Panel discussion: Milda Mataciunaite-Boyce, Dorrotya Baczoni, Rafał Rogulski.
Milda Mataciunaite-Boyce is Director of Fellowship Programs at the Victims of Communism Memorial Foundation (VOC), where she leads VOC’s fellowship programs, engaging and supporting research scholars and emerging experts in the fields dedicated to work related to the history of communism, post-communist transition, and the legacy and impact of communism in current affairs. Previously Ms. Boyce served as Director of Transatlantic Leadership at the Center for European Policy Analysis (CEPA). Ms. Boyce holds a bachelor’s degree in Political Science and a Minor in Russian language from the University of Tennessee with a focus on International Relations. She studied communications and information science at Vilnius University, Lithuania. Previously, she worked at the Embassy of the Republic of Lithuania in Washington, DC.
Dorrotya Baczoni received her B.A. degrees in History and French from Eötvös Loránd University in 2012 and in International Studies from Corvinus University of Budapest in 2013, respectively. She graduated with an M.A. in History with a Modern Hungarian History specialization from Eötvös Loránd University in 2014. She is currently a PhD student at the same institution. She started working in the House of Terror Museum in 2009, where she was team leading historian between 2014 and 2016. From 2017 to 2018, she was Head of Content Development at a private company, and between 2018 and 2019 Head of the Department for Strategic Planning and Analysis in the Ministry of Foreign Affairs and Trade of Hungary. In 2019 she returned to the House of Terror Museum and since March 2021 she is the director of the The Institute of the Twentieth Century, which cooperates closely with the House of Terror Museum and is under the management of the same foundation.
Rafał Rogulski studied cultural and political science at the Universities of Wrocław and Marburg, and participated in the Executive MBA programme at the Polish Academy of Sciences in Warsaw. He was an assistant and then an advisor to Professor Władysław Bartoszewski, first at the Polish Robert Schuman Foundation and the Ministry of Foreign Affairs (1998–2001), and later at the Chancellery of the Prime Minister of Poland (2008–12). From 2001 to 2005 he was secretary of the Culture Department at the Polish Embassy in Berlin. In the late 1990s Rogulski worked as a journalist for the daily Życie (Life) and the bimonthly journal Europa. In 2010, Ministers Tomasz Merta and Andrzej Przewoźnik entrusted him with the creation and management of the ENRS Secretariat, which in 2015 became the Institute of European Network Remembrance and Solidarity.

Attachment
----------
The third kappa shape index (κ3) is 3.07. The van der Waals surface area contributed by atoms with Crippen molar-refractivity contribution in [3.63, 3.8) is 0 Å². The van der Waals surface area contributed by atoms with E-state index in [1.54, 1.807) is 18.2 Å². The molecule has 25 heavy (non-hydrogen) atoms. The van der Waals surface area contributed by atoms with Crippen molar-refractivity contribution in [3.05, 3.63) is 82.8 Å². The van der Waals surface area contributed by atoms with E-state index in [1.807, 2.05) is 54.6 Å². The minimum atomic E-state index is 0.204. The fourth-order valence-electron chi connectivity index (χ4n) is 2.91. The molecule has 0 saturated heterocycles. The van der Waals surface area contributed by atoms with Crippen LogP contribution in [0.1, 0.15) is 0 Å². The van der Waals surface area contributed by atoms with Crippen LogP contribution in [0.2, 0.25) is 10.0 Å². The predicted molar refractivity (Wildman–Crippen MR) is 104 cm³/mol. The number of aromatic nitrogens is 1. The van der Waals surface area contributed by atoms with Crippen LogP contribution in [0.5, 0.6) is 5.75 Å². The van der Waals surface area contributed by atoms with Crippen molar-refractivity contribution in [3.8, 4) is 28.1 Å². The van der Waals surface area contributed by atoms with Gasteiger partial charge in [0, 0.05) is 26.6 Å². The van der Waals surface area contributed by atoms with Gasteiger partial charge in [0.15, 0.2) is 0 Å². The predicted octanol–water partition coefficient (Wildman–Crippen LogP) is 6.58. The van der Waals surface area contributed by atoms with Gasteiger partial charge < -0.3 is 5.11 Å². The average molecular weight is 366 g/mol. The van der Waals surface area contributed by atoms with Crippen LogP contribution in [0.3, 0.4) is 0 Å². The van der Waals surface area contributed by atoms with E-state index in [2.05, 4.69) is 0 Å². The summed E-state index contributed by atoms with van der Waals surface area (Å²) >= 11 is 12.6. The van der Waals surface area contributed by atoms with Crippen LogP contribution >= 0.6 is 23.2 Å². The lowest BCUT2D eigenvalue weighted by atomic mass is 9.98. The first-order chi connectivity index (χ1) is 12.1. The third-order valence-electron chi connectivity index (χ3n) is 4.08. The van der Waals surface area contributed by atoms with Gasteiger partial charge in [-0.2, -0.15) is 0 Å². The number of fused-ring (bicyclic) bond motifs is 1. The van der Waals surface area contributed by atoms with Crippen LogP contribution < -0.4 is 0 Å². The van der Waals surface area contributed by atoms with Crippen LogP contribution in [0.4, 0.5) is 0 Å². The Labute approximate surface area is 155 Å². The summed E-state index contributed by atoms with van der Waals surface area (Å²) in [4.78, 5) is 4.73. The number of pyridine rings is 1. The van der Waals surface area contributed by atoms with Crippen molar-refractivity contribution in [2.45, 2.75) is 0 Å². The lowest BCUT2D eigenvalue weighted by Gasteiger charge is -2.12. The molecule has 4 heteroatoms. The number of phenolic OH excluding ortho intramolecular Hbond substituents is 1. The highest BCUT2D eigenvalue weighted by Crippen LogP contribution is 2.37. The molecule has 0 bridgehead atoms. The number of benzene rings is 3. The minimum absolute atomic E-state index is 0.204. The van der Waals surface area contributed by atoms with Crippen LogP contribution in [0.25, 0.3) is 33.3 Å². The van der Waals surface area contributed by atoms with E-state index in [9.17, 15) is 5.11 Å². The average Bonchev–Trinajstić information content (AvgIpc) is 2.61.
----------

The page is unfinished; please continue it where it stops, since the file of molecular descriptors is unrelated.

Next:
15:30–17:00 History as a tool of propaganda. Russia, Ukraine and the West.
References to history in today’s political discourse arouse strong emotion
and controversy more than ever before. History has long been used as a
justification for violence and aggression. Can history education counteract
the abuses of propaganda?
Panel discussion: Joanna Urbanek, Bartłomiej Gajos, Hanna Chernenko.
Joanna Urbanek is a historian and psychologist, interested in the social and political history of the 20th century, especially in the First and the Second World War and the history of war traumas. Curator at the House of European History in Brussels (a project of the European Parliament), since 2016 involved in the development of the museum project. Lead curator and the project manager of the exhibition Fake for Real. A History of Forgery and Falsification (Brussels, 2020-2022). Author of Everyday Life in the Shadow of Terror. German Occupation in Poland 1939-1945 (Gdańsk 2015) and Lęk i strach. Warszawiacy wobec zagrożeń Września 1939 r. [Fear and Anxiety: Civilian Population of Warsaw in September 1939] (Warsaw 2009). Member of the Memory Studies Association and the Polish Oral History Association (Polskie Towarzystwo Historii Mówionej).
Bartłomiej Gajos - Research Fellow at the Mieroszewski Centre. He’s currently working on his book ‘Memory and Revolution. The Politics of Memory of the Bolshevik Regime, 1917–1920.
Hanna Chernenko - Associate Professor at the Department of Ukrainian and Russian as Foreign Languages, Educational and Scientific Institute of Philology, Taras Shevchenko National University of Kyiv.
17:15–18:45 The role of history education: what to think or how to think?
What should modern history education teach? Certainly, factual knowledge
is within everyone's reach, but does this accessibility translate into knowledge of history? How should we teach history in the age of the internet
and universal access to knowledge?
Round table with Pilecki Institut International Teacher and Educators Program members: Lowell Blackman, Emma Abate, Ute Aeckerman, Don Jenkins, Tahmina Aslanova.